JOPLIN, WILLIAM (1787-1842)
JOPLIN, WILLIAM, businessman, JP, harbormaster, and customs officer; b. Newcastle-upon-Tyne, England, c1787; m. 1820, in Halifax, Sarah Jameson Hanington; d. Chatham, 9 Jun 1842.
William Joplin was an able and versatile resident of the Miramichi who played many roles. In 1824 he was appointed a justice of the peace. Between 1825 and 1828 he was a member, and later chairman of the Miramichi Fire relief committee. He was a charter member of the first Miramichi chamber of commerce in 1826. In 1830 he published a pamphlet advocating the establishment of colonial banks. In 1833 he was appointed to the first board of health created for the port. At various times in the 1820s and 30s he served as a commissioner and supervisor of roads and ran survey lines. In 1835 he succeeded William Abrams as harbormaster, and in 1836 he was appointed to the customs service as surveyor, gauger, and weighmaster. He was a leading figure in the first temperance movement on the Miramichi in the early 1830s and was elected president of the Miramichi Temperance Society in 1836. At the time of his death he held a lieutenancy in the 1st Battalion of militia.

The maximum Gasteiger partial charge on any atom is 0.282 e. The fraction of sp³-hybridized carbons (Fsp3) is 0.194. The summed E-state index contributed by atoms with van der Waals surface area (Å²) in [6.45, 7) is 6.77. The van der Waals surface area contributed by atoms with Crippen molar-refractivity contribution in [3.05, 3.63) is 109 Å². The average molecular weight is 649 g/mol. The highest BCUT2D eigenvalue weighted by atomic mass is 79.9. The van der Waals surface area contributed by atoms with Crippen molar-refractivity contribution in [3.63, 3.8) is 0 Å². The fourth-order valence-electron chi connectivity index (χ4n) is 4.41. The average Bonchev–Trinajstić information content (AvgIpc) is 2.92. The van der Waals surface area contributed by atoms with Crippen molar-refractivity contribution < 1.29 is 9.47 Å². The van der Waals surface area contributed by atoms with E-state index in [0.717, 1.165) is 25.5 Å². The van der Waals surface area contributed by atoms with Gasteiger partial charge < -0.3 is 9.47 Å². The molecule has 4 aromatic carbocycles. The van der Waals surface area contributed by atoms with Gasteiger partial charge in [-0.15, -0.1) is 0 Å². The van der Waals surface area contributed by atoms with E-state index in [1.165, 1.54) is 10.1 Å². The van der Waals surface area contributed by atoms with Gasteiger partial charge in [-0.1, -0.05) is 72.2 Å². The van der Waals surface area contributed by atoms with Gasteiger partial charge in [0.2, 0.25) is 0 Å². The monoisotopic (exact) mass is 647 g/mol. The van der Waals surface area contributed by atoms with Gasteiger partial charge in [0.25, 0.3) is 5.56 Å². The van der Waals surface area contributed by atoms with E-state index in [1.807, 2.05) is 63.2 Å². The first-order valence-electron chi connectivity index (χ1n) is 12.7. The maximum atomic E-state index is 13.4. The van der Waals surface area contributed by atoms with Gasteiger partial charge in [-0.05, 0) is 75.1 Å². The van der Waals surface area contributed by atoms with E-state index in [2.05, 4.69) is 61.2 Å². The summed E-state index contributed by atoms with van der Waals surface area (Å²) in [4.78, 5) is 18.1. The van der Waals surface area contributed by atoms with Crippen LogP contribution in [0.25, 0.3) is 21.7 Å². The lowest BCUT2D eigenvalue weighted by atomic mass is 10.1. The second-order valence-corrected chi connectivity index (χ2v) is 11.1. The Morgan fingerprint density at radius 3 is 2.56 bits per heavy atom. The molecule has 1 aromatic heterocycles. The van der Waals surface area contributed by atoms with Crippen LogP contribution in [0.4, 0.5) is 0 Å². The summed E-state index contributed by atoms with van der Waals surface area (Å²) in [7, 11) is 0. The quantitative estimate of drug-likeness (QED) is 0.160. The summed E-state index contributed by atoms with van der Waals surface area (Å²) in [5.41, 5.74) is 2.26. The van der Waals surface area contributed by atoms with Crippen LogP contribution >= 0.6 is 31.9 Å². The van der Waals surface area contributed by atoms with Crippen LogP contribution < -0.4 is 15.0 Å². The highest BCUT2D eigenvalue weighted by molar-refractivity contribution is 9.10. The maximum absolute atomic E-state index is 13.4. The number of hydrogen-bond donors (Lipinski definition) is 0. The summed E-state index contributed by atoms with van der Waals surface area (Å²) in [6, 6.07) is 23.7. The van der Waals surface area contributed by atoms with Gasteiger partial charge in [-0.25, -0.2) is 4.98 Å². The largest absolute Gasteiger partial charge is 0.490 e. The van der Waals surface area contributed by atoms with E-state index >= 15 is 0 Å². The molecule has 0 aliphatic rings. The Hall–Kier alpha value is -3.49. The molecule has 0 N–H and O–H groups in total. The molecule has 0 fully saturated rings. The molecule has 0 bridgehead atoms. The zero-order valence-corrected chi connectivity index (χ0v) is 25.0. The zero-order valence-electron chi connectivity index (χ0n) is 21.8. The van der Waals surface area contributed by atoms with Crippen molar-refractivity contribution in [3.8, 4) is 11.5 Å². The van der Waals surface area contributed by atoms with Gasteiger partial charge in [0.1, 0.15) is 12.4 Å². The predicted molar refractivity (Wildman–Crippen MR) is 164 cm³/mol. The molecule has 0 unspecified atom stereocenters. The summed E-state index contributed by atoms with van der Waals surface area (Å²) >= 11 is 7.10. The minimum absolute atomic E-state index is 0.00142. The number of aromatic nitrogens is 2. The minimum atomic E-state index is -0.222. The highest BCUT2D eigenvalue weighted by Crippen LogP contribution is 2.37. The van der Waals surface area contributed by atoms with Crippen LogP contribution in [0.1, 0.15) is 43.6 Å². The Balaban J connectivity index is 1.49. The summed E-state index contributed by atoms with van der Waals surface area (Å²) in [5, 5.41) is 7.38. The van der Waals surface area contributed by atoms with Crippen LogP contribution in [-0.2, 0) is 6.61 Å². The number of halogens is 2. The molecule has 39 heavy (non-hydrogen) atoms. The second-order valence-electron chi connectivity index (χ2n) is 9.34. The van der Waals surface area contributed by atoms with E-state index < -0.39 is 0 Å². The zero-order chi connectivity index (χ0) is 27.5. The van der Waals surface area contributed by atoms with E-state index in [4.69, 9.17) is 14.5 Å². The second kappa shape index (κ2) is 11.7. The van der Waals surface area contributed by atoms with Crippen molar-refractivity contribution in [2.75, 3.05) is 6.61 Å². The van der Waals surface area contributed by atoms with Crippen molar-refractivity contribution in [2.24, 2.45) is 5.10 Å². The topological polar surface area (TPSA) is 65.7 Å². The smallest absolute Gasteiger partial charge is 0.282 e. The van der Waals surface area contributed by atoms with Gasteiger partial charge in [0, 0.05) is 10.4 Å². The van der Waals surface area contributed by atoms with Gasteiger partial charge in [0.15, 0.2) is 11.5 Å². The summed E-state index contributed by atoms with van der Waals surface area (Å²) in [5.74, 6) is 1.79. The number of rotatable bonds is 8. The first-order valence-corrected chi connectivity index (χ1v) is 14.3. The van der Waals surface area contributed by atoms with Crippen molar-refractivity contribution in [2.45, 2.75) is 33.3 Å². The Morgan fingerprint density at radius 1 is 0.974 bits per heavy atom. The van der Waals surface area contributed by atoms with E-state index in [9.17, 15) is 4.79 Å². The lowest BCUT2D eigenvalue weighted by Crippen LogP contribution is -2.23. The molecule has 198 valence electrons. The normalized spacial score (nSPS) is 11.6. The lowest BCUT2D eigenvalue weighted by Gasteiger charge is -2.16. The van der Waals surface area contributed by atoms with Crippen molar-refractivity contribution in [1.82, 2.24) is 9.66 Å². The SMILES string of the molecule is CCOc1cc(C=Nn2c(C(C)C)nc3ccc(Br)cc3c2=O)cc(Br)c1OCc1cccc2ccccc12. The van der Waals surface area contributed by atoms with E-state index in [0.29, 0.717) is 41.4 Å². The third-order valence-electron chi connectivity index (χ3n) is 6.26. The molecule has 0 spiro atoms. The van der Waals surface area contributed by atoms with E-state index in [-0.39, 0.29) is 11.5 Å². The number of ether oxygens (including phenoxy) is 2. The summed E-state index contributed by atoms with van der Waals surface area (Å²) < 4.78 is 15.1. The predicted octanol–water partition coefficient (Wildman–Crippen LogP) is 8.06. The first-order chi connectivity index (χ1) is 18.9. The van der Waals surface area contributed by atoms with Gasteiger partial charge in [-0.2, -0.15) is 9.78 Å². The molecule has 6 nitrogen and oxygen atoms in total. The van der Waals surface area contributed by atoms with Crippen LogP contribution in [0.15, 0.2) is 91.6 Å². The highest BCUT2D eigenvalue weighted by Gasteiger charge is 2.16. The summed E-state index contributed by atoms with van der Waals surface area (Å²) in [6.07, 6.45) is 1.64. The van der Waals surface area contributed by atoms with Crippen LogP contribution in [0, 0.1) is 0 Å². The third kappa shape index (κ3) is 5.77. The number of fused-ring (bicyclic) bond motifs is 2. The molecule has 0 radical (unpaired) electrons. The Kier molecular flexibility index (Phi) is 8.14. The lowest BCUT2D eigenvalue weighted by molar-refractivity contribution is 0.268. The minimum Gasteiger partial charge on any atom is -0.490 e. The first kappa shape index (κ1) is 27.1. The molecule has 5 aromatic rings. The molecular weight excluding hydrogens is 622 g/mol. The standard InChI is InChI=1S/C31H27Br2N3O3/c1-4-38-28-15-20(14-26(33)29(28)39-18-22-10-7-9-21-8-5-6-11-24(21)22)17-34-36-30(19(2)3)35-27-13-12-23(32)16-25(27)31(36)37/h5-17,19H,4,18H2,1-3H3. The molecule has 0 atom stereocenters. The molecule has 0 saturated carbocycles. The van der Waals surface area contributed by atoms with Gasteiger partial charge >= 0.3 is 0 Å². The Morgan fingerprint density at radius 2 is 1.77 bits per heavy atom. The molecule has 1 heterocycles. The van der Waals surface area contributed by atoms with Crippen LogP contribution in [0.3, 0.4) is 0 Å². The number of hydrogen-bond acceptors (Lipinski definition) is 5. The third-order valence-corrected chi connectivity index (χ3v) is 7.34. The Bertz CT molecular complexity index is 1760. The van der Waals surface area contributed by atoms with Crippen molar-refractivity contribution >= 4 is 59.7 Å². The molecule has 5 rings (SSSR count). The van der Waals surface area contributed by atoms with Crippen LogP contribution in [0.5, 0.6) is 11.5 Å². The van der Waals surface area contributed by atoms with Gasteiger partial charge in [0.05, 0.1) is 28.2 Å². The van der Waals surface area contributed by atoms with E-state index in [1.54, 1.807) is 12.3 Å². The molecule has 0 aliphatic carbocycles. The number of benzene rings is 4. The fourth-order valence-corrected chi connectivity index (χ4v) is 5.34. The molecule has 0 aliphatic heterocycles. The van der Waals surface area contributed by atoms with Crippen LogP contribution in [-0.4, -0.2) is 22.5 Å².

Joplin and his family were adherents of the Anglican church. His wife, Sarah J. Hanington, died at age thirty-two in 1824, two years after their daughter, Mary Caroline Joplin, was born. When he died in 1842 he willed his possessions to his daughter, who was married in London, England, in 1847, to a surgeon, Dr George Lowdell.
[m] Halifax Marriages [d] NB Courier 18 Jun 1842 / church burial records (re. Sarah Jameson Hanington Joplin); Cooney (H); Facey-Crowther; Gleaner 18 Aug 1829, 8 Jun 1830, 26 Jul 1831, 23 Apr 1833, 4 Aug 1835, 1 Mar 1836, 25 Oct 1836; Mercury 16 May 1826, 9 Jan 1827, 9 Sep 1828; NB Courier 20 Feb 1847; St Michael's Museum (copy of the will of William Joplin)